|Tom Wolfe at the White House, from Wikipedia|
. . Let’s talk about some gifts that are not being given these days. . . to New York City’s libraries.
Previously, Noticing New York has written about how it is a problem these days if you want to give to New York City libraries because what you give to libraries paid for with taxpayer and charitable contributions might well be wasted when libraries are sold. Donations might even be used to sell, shrink and dismantle New York’s library system assets. See: Wednesday, October 30, 2013, Conundrum For Those Wanting To Donate To Libraries: People Who Would Use Our Donations To Shrink and Sell Off Libraries.
Perhaps the New York Public Library felt a little distraction was in order. At the November 20, 2013. NYPL trustees’s meeting Tony Marx finished up his president’s report to the trustees hinting at a headline grabber that would be unveiled at the end of the meeting concerning an “amazing note and celebration of another gift to the library.” This turned out to be the NYPL’s acquisition of the `Tom Wolfe papers.’ When the time came for Mr. Marx to talk about this acquisition, he reported it under the rubric of enhanced “public accessibility” and described it as an “ongoing gift,” . . . “the gift that keeps on giving” because Mr. Wolf would, in moving his collection of papers to the library, also send everything that is subsequently “added to his collection.”
Why might Mr. Marx have been especially eager to showcase a gift to the NYPL from a celebrated author with great fanfare? Because, months before in June, what had made the pages of New York Times respecting the NYPL was that Edmund Morris, another celebrated author had announced he "no longer intended to leave his research archive to the library as had been planned" because the library was no a longer fit repository for preserving works or making them available to the public. Mr. Morris announced this as he was giving testimony before a state assembly hearing expressing his concern that the NYPL was proposing to gut the stacks of the 42nd Street Central Reference Library, part of the consolidating shrinkage of the “Central Library Plan” whereby two other major libraries, Mid-Manhattan and the Science, Industry Business Library (SIBL) are supposed to be sold off in real estate deals. The New York Times quoted Mr. Morris as follows:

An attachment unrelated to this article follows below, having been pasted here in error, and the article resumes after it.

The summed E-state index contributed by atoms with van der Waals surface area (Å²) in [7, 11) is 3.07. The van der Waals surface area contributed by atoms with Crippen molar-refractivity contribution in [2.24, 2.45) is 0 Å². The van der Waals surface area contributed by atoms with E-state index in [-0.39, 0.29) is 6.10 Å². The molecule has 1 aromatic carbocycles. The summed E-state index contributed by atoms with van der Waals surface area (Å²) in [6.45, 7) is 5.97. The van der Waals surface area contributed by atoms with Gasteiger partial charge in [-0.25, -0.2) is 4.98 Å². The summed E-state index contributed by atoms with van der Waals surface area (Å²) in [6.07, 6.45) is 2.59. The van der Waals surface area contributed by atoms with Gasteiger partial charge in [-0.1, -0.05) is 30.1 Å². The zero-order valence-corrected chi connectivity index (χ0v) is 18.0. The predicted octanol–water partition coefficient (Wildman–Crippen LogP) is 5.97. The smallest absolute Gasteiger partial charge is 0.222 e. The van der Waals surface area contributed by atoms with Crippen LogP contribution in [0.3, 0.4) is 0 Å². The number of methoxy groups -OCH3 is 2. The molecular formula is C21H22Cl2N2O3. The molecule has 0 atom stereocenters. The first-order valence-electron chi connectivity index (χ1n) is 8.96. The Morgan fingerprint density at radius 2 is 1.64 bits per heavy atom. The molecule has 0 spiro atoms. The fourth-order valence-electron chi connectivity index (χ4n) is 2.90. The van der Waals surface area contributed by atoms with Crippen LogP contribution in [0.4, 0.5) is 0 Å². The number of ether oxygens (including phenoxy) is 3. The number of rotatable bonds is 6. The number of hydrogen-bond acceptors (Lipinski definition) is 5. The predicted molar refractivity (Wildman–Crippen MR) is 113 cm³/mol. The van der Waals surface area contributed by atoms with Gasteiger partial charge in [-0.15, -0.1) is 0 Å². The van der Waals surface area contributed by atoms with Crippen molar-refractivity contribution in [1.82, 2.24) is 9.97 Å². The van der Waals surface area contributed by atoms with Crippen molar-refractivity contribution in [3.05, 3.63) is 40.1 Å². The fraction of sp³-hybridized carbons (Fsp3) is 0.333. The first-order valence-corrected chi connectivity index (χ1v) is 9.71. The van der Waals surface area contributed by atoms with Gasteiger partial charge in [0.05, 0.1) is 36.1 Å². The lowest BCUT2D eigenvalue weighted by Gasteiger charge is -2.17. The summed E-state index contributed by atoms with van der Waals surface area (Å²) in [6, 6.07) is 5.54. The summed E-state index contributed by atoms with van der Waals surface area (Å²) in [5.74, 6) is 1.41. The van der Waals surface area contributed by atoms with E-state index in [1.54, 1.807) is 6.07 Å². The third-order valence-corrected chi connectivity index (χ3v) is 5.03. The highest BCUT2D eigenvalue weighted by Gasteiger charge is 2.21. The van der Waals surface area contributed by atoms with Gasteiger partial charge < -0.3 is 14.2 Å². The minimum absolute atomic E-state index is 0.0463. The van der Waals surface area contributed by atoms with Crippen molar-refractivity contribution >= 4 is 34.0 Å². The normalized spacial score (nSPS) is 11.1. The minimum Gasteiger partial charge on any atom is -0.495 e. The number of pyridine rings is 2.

An exquisite repository is now going to be turned into a populist hangout, and have its former stack space stuffed with more and more and more and more miles of computer cable . . . That’s O.K. for scholars whose attention span extends back no farther than the early 1980s. But those of us cognizant of what happened to civilization after the great library in Alexandria burned down can only think with trepidation of what the Central Plan is going to do to the historical memory of New York.(See: Critics Prompt New Review of Library Plan, by Robin Pogrebin, June 27, 2013.)
Mr. Morris’ full testimony can be watched here:
Pulitzer Author Edmund Morris Testifies Against Central Library Plan, Published on Jul 11, 2013 (on Citizens Defending Libraries YouTube Channel- I am a co-founder of Citizens Defending Libraries and a promoter of its petition opposing the sale of New York City libraries.)
So, given a few months, the NYPL had, via Mr. Wolfe, come up with an attention-getting counter to Mr. Morris’ criticism and bad news. The only problem was that the papers coming from Mr. Wolfe are not going to be a gift. The library will be paying for them, a reasonably appreciable amount at that:
$2.15 Million. See: Right Stuff? The Library Thinks So, and Buys It- Library Acquires Tom Wolfe’s Papers for $2.15 Million, by Jennifer Schuessler, November 20, 2013.
To be fair, Mr. Wolfe’s papers are truly likely to be of interest to those who look a back a little way in time so Mr. Morris’ jab at “scholars whose attention span extends back no farther than the early 1980s” was not perfectly prescient if Mr. Morris had thought to be envisioning something like the Wolfe collection when he spoke. Mr. Wolfe’s first novel, "Bonfire of the Vanities," may have been released only as recently as 1987 but Mr. Wolfe was receiving significant public recognition going back to the cusp when the late 1960s turned into the early 1970s. Even so, Wolfe might still be viewed as sufficiently topical in nature and not yet so thoroughly tested by time as to make one wonder about Mr. Marx's self-congratulatory praise for the transaction quoted in the Times stressing history: “It will add significantly to the library’s holdings not just in American literature but in the history of New York City as well.”
Mr. Morris is best known for his biographies of two United States Presidents: Theodore Roosevelt, who as president from 1901 to 1909 has made it into certifiable history, and Ronald Reagan, who was president during the "Bonfire of the Vanities" era, 1981–1989.
Maybe time will prove the historical value of the Tom Wolfe collection, but couldn’t the collection have been given to the library rather than sold to the library for $2.15 million? Oughtn’t it have been given rather than sold and for such a pretty penny at that? That’s the argument at least one critic offered in an article at the website “The Awl”:
So first, to be polite: thank you for making this happen. And now. So many questions: Why not take the tax donation? Why send out our troubled libraries to secure seven figures for what should be a gracious gift? Also: Just, why?(See: Rich People- Old Pig Demands $2.15 Million From Our Library For His Dusty Papers, by Choire Sicha, November 21st, 2013.)